You have not accepted cookies yet

This content is blocked. Please accept marketing cookies. You can do this here.

Elisabeth Selk

Strategic Research Consultant

The motor industry is gradually shifting to electric vehicles (EV), but the rate of adoption is highly dependent on the rollout of charging infrastructure. EV is an essential precursor for the successful rollout of connected and driverless technology but, with the electric vehicle transition featuring such complex programmes and multiple stakeholders, how is this then being co-ordinated and what will encourage greater uptake across our cities?

Adopting New Technologies

In the UK the main focus is on ultra-low-emission vehicles (ULEV). While the National Infrastructure Assessment (NIA) called for a rapid acceleration in the speed of adoption, setting a target for having a charging network in place to support 100% EV new car sales by 2030, ULEVs currently represent just 0.4% of the total UK vehicle fleet. Mass adoption will require not just investment in supporting infrastructure and manufacturing capacity, but also a significant change in mindset.

We’re caught in a vicious circle. Although most vehicles are usually charged at home, “range anxiety” – fear of not being able to recharge while travelling – continues to influence drivers’ purchasing decisions. Yet at the same time low take-up of electric vehicles means that the use of charging points is currently too low to support a business case for more, without public subsidy. 

The challenge is to get the right infrastructure in place to enable easy access for all consumers and simultaneously make best use of the existing electricity network. This should mean a range of options, including the prioritisation of ‘smart’ charging – combining charging, payment and information in one charge point, which can be accessed online – as well as ‘slow’ and ‘rapid’ charging facilities. 

Expanding the Smart Vehicle Network 

The Automated and Electric Vehicles Bill 2017-19 has already gone a long way towards encouraging a standardised, smart vehicle charging network. However, even with the NIA placing heavy emphasis on the importance of EV both environmentally and in terms of international competitiveness, there is still no medium- or long-term plan to ensure universal access. This means that combining resources in the public, private and regulated sectors to deliver the right power, in the right place, at the right price is a huge opportunity in the transition process.

Crucially, future investment in charging infrastructure needs to be closely aligned to consumer behaviour. According to the RAC Foundation, 80% of owners would prefer to charge at home. Yet the fact that 34% of homes in England have no off-street parking poses a problem. This proportion only increases in line with urban density. This means that in markets best suited to ULEV, such as inner London, investment in public facilities such as lamppost charging points will be much needed.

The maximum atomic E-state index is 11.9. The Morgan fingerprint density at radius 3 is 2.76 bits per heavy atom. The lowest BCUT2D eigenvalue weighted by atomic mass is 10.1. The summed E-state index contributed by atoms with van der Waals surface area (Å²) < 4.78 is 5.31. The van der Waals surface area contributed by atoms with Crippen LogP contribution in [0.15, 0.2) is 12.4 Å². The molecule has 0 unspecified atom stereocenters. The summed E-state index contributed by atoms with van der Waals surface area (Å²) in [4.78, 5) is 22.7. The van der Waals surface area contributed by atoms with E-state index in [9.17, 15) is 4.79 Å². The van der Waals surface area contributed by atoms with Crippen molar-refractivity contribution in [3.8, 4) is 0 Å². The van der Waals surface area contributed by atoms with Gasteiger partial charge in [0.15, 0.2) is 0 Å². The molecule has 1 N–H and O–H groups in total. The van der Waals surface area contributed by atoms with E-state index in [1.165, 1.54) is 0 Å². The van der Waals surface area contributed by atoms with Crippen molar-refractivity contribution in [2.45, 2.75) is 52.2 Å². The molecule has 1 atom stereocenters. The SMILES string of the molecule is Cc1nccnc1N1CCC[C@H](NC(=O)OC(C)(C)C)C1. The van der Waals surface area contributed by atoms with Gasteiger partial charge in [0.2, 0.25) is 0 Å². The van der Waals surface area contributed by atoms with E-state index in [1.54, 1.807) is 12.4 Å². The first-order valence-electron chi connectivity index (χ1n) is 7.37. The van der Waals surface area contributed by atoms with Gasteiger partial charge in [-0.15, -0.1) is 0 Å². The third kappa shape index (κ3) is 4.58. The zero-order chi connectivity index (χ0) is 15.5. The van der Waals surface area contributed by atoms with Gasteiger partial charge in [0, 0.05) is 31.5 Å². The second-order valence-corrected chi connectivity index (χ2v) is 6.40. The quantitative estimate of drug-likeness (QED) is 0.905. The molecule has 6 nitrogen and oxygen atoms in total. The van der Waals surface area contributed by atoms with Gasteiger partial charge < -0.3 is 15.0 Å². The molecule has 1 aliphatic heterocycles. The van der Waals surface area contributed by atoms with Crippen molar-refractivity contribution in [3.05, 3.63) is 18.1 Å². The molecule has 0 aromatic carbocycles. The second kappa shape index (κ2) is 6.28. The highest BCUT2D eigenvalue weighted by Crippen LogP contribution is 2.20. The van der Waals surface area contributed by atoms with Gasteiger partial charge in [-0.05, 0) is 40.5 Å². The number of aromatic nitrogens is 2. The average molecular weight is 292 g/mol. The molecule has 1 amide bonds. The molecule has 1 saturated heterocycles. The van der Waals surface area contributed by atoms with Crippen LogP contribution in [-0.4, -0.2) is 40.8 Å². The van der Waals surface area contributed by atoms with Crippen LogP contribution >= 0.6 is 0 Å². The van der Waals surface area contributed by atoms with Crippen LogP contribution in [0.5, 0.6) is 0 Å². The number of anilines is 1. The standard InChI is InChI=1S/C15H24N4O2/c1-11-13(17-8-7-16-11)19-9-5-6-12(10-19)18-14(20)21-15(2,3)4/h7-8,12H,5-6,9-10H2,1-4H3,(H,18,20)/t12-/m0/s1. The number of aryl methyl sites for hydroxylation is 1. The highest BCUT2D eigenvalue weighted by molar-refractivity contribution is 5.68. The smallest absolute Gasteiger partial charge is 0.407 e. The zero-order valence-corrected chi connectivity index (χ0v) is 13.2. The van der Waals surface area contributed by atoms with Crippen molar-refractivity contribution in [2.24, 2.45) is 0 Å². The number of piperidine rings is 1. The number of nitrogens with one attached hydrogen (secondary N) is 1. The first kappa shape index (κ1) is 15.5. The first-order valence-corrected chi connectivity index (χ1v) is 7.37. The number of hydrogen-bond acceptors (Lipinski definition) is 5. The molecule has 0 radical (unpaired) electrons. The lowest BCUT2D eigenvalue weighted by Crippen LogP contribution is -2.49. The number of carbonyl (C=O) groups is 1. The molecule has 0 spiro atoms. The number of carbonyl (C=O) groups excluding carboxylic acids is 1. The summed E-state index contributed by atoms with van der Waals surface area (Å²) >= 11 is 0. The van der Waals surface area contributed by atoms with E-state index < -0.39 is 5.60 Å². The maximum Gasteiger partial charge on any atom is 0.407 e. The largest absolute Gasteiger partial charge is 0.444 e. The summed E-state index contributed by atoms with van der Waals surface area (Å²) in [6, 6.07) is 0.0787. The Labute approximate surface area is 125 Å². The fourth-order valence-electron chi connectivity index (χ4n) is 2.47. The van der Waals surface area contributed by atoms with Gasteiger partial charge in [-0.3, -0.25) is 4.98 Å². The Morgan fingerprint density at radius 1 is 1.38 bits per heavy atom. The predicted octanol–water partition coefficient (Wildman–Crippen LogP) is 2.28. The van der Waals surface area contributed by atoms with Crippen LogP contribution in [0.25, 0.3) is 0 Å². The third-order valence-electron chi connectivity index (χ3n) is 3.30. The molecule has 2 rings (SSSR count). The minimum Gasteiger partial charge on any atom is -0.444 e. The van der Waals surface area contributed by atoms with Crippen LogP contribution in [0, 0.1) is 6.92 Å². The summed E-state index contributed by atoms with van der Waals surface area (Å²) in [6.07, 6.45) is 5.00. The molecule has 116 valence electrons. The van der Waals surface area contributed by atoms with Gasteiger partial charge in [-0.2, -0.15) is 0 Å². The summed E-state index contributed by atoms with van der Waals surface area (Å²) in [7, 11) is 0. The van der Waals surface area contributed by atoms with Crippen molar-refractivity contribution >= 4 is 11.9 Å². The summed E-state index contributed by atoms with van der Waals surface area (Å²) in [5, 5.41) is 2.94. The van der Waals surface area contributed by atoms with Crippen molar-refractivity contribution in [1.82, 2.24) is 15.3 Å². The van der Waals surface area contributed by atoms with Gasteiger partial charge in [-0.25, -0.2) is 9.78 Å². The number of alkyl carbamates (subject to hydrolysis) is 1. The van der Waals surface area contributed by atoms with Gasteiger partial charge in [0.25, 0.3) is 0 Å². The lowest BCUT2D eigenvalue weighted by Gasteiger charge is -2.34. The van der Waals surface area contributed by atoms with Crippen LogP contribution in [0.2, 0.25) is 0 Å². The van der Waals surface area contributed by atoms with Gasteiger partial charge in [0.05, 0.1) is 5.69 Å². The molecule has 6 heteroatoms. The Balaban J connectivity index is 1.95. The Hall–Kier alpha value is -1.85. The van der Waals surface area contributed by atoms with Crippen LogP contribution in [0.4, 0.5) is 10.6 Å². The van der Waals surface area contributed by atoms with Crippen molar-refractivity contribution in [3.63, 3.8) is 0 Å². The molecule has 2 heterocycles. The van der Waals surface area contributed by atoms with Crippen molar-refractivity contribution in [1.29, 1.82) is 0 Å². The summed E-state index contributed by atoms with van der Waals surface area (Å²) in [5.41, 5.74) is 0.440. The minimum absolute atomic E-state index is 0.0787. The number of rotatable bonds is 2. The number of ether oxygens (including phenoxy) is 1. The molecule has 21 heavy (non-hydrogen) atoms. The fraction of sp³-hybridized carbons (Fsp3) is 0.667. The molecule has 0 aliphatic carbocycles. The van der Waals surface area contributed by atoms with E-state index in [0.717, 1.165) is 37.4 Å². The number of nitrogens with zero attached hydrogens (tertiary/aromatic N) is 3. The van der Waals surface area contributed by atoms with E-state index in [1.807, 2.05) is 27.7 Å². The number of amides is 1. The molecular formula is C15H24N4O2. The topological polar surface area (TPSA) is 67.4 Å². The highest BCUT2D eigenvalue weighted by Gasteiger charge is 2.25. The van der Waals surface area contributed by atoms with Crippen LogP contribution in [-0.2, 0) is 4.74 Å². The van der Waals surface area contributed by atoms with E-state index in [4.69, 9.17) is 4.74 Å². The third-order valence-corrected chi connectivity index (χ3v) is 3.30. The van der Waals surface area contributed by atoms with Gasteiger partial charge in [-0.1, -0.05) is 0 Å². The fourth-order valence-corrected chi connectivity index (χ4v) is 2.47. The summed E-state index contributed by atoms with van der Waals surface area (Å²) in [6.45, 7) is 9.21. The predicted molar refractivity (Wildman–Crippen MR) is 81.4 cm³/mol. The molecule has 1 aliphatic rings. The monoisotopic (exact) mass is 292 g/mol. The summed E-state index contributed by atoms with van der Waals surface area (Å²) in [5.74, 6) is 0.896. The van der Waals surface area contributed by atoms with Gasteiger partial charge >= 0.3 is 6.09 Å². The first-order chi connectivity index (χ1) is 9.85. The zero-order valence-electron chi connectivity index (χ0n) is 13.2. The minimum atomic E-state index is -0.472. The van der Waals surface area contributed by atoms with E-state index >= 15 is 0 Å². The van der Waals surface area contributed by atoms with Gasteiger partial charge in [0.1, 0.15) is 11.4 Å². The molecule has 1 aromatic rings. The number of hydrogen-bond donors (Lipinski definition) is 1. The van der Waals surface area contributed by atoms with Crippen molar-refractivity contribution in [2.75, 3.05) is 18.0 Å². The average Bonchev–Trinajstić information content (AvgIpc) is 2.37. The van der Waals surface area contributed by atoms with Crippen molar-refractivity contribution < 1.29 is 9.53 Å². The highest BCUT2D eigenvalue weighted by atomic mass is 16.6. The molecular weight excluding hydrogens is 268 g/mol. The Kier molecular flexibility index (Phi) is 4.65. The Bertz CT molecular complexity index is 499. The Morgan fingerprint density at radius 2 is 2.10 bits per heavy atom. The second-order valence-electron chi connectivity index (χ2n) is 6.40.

Ultimately, we need a new business model for vehicle charging. While charging at home will continue to be the most convenient option for many owners, there is also
a need for public chargers in residential streets, workplaces and shopping centres, as well as a network of rapid and high-powered chargers to support people while they are travelling. The Government’s £200m Fund for Charging Infrastructure will provide match-funded support to private sector investors, and grant funding is also being provided to local authorities to install charging points in residential areas. The real question now is how this can all be brought together in a co-ordinated rollout programme.  

The Future 

From city authorities to energy providers, equipment suppliers and site owners, the number of stakeholders associated with the rollout of an EV charging network creates real challenges for the rapid, cost effective delivery of much needed infrastructure.

There needs to be better co-ordination at a national and local level, across all of these stakeholders, to ensure that programmes are managed effectively. This includes linking network sponsors, whose role is to bring together other participants as well as provide sites and potentially finance, with network operators and distribution network operators. 

Investment in an electric future is available. However, it depends on long-term support for the transition, either from governments, vehicle manufacturers or energy companies. Effective rollout of all of these programmes – aimed at securing the best outcomes for investors - is the next link in the chain.  Being clear on the role of all parties will enable the allocation of investment to provide a comprehensive network of charging points to accelerate the UK’s journey to an EV-dominated, and eventually driverless, future.

A longer version of this article appeared in Building on 13 July 2018.